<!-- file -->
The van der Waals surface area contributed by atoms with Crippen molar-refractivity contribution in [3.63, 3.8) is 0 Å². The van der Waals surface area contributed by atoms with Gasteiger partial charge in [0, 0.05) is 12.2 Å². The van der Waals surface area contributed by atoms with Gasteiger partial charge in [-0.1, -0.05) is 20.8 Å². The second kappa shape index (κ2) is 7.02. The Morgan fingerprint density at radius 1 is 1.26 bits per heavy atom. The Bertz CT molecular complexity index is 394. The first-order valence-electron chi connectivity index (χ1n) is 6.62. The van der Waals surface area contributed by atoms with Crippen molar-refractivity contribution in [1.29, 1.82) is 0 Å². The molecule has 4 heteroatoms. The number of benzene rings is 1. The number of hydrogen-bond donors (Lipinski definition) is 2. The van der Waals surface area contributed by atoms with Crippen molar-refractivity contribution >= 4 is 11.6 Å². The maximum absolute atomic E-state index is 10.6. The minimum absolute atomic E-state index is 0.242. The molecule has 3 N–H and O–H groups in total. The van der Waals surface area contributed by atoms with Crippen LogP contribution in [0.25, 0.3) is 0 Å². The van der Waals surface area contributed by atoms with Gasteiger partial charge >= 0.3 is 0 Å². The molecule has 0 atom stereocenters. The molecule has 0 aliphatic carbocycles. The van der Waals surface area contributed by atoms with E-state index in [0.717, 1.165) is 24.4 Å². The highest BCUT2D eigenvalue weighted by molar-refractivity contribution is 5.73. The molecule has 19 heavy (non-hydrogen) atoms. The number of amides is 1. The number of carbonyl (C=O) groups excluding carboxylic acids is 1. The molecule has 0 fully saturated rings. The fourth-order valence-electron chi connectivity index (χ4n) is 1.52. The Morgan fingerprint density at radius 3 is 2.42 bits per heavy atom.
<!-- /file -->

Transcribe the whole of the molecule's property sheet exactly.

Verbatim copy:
The van der Waals surface area contributed by atoms with Crippen molar-refractivity contribution in [3.63, 3.8) is 0 Å². The van der Waals surface area contributed by atoms with Gasteiger partial charge in [0, 0.05) is 12.2 Å². The van der Waals surface area contributed by atoms with Gasteiger partial charge in [-0.1, -0.05) is 20.8 Å². The second kappa shape index (κ2) is 7.02. The Morgan fingerprint density at radius 1 is 1.26 bits per heavy atom. The Bertz CT molecular complexity index is 394. The first-order valence-electron chi connectivity index (χ1n) is 6.62. The van der Waals surface area contributed by atoms with Crippen molar-refractivity contribution in [1.29, 1.82) is 0 Å². The molecule has 4 heteroatoms. The number of benzene rings is 1. The number of hydrogen-bond donors (Lipinski definition) is 2. The van der Waals surface area contributed by atoms with Crippen molar-refractivity contribution >= 4 is 11.6 Å². The maximum absolute atomic E-state index is 10.6. The minimum absolute atomic E-state index is 0.242. The molecule has 3 N–H and O–H groups in total. The van der Waals surface area contributed by atoms with Crippen LogP contribution in [0.25, 0.3) is 0 Å². The van der Waals surface area contributed by atoms with Gasteiger partial charge >= 0.3 is 0 Å². The molecule has 0 atom stereocenters. The molecule has 0 aliphatic carbocycles. The van der Waals surface area contributed by atoms with E-state index in [0.717, 1.165) is 24.4 Å². The highest BCUT2D eigenvalue weighted by molar-refractivity contribution is 5.73. The molecule has 19 heavy (non-hydrogen) atoms. The number of amides is 1. The number of carbonyl (C=O) groups excluding carboxylic acids is 1. The molecule has 0 fully saturated rings. The fourth-order valence-electron chi connectivity index (χ4n) is 1.52. The Morgan fingerprint density at radius 3 is 2.42 bits per heavy atom.